The “classic” type of snowflake, a stellar dendrite and the kind we are most familiar with in popular culture and Christmas cartoons. Also one of my most beautiful – but the symmetry is an illusion!

Many snowflake feel properly balanced, but the closer you look the more you realize that true symmetry isn’t here. The larger features line the bigger side-branches are pretty close, but the clusters of broad branches closer to the center show greater deviation. It’s long been said that you can’t find two snowflakes alike, but it’s also true that two branches on the same snowflake are never quite the same down to the tiniest details.

It’s amazing that they could appear similar at all, since there is nothing that directly ties the growth of each branch together other than each branch growing in incredibly similar conditions. Same wind direction, same humidity and temperature yield the same results. The tiniest imbalance will affect snowflake growth, so the differences we see from one side of a snowflake to another is because the conditions, even across the width of a snowflake, rarely stay constant.

This little gem has a unique feature too: multiple layers of side-branches. Look at any of the broad clusters of branches and you’ll see some growing in front of others. How can this be if a snowflake only has a single edge? There are a number of possibilities, including crystal splitting where a cavity forms along the edge of the snowflake effectively splitting a single edge into two new edges. Another possibility is that a thick ridge along the “spine” of a branch grows so thick that it begins to plateau like the top of an anvil and provides branches another surface to grow out from. I believe that both of these are at play here.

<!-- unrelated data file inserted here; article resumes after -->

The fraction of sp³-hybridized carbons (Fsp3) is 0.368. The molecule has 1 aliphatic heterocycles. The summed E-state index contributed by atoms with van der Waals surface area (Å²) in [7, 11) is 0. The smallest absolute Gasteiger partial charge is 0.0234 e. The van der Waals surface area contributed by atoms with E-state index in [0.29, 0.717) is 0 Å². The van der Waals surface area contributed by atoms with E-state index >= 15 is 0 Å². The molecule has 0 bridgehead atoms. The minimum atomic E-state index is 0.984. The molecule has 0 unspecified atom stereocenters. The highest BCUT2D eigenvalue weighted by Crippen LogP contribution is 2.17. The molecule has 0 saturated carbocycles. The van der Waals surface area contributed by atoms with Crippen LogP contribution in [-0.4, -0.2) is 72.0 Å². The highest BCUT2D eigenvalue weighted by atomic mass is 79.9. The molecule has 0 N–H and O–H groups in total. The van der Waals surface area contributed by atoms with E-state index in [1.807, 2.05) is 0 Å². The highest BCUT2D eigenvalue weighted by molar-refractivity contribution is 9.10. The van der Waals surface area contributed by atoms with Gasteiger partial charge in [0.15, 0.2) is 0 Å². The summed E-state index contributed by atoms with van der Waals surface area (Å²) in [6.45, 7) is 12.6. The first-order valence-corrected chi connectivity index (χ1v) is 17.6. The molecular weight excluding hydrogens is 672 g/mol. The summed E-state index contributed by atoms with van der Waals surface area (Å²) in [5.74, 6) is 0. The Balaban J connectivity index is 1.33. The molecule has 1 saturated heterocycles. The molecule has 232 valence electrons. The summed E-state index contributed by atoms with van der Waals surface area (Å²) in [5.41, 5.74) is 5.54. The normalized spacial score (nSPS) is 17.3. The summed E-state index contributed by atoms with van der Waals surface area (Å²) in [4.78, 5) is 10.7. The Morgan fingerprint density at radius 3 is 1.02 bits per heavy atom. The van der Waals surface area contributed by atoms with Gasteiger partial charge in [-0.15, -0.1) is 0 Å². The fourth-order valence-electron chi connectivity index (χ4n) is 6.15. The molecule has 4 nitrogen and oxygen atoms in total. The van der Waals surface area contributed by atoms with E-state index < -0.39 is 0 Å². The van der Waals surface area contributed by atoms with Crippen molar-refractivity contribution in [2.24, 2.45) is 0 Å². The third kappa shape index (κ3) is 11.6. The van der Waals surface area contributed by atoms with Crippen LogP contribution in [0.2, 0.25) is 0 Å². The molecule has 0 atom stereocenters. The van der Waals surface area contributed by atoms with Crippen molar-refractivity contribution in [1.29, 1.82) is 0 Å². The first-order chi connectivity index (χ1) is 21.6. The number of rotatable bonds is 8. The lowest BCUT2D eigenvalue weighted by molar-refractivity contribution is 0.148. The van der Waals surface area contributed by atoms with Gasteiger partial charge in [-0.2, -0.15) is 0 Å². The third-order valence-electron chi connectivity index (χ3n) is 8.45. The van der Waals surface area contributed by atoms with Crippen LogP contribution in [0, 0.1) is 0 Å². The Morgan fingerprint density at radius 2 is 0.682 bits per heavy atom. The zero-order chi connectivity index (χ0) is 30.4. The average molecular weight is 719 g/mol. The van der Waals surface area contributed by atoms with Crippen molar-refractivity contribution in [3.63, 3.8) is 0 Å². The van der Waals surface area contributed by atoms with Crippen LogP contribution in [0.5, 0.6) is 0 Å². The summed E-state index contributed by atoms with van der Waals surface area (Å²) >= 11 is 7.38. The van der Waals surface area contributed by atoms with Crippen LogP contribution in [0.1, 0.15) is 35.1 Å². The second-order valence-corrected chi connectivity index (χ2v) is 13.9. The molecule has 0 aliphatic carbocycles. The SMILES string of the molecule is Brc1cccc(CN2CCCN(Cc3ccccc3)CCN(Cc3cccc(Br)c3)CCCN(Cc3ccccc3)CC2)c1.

In this series, you’ll see plenty of beautiful and unusual snowflakes, but this should not be considered an average sampling of what falls from the sky. I’ll often overlook thousands of snowflakes until something such as this one catches my attention and I photograph it. The average snowflake is nowhere near the symmetry this this crystal possesses; misshapen, cluttered, bumpy and blobby snow is far more commonly seen.

Still, the fact that nature, through all the atmospheric chaos, can create a gem like this? This snowflake won the lottery. :)

To hear more musings on the science of snowflakes and the most comprehensive photographic tutorial ever written on the subject, consider picking up one of the few remaining copies of Sky Crystals: (or the eBook: )

For a poster that contains over 400 snowflakes all placed to scale with each-other, look here: - 2500 hours to create this thing, it’s definitely worth a look!

Also, for more of my general photography musings, why not give my podcast Photo Geek Weekly a listen? It can be found here: